After jumping from the micro-budget to the established independent world with Cyrus, brothers Jay Duplass and Mark Duplass are about to make their next big leap. Deadline reports the duo have signed with the major studio Warner Bros. to write an adaption of Tony D’Souza‘s novel Mule.
Todd Phillips (The Hangover, Due Date) is helping the brothers develop the film with his Green Hat Films company, as it was last reported earlier this year, and he has intentions to direct the film. It follows “a young couple’s unexpected entry into the world of “muling” marijuana cross-country to scratch out a living during the recession.”
With Mark Duplass’ actor career exploding in The League, as well as films like People Like Us, Safety Not Guaranteed and Your Sister’s Sister, he’s still finding time to write and direct. They’ve just released the stoner comedy Jeff, Who Lives At Home, something to certainly prepare them for this project, and their next, The Do-Deca Pentathlon will hit theaters this year following its SXSW premiere (our review here). This is a natural next step for the brothers and I’d like to think Phillips is a good match for their sensibilities.
James and Kate are golden children of the late twentieth-century, flush with opportunity. But then economic downturn and an unexpected pregnancy send them searching for a way to make do.
A winter in the mountains of California’s Siskiyou County introduces a tempting opportunity. A friend grows prime-grade marijuana; if James transports just one load from Cali to Florida, he’ll pull down enough cash to survive for months.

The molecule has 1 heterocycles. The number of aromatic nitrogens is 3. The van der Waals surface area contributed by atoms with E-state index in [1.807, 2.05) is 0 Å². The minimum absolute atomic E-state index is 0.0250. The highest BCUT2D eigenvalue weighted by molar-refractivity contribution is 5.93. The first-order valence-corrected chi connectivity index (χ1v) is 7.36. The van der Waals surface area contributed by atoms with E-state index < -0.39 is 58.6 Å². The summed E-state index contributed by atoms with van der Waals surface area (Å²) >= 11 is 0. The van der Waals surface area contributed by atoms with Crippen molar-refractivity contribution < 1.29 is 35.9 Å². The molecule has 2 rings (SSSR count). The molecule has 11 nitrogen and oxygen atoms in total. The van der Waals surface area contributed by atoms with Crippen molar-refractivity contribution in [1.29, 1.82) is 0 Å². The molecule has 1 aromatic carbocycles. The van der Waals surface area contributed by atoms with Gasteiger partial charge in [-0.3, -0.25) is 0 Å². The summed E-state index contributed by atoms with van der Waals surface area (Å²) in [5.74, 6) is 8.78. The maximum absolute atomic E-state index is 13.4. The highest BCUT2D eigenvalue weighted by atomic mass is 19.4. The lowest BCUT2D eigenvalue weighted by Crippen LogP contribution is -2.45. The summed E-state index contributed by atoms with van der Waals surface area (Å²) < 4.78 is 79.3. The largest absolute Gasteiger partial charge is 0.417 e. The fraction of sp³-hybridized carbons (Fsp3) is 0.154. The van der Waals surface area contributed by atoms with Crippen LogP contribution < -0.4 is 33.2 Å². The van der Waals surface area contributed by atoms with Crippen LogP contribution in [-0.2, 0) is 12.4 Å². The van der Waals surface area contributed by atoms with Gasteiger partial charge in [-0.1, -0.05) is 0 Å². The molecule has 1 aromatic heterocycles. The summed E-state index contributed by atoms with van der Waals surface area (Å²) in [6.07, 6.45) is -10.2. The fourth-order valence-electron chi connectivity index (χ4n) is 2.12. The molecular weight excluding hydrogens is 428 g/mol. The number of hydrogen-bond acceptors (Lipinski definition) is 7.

James navigates life as a mule, then a boss — from money-hungry friends to gun-toting drug lords, from Sacramento to Tallahassee, from just making the weight move cross-country to making thousands of dollars a day. The risks keep rising, forcing him to the next criminal level. A kidnapping, a shoot-out, a bank vault — it all culminates in a swirl of action.
Absorbing and timely, Mule perfectly captures the anxieties of plunging into the criminal world and of being a young person in a moment when the American Dream you never had to believe in suddenly vanishes from the menu.
What do you think about this collaboration?
Film Society of Lincoln Center To commemorate her passing, free screenings of Chantal Akerman‘s Jeanne Dielman (on 35mm) and her self-portrait Chantal Akerman by Chantal Akerman will screen for free on Friday. Hou Hsiao-hsien‘s The Boys from Fengkuei will play on Friday night, with Hou making an appearance. Museum of the Moving Image Frederick Wiseman‘s […]
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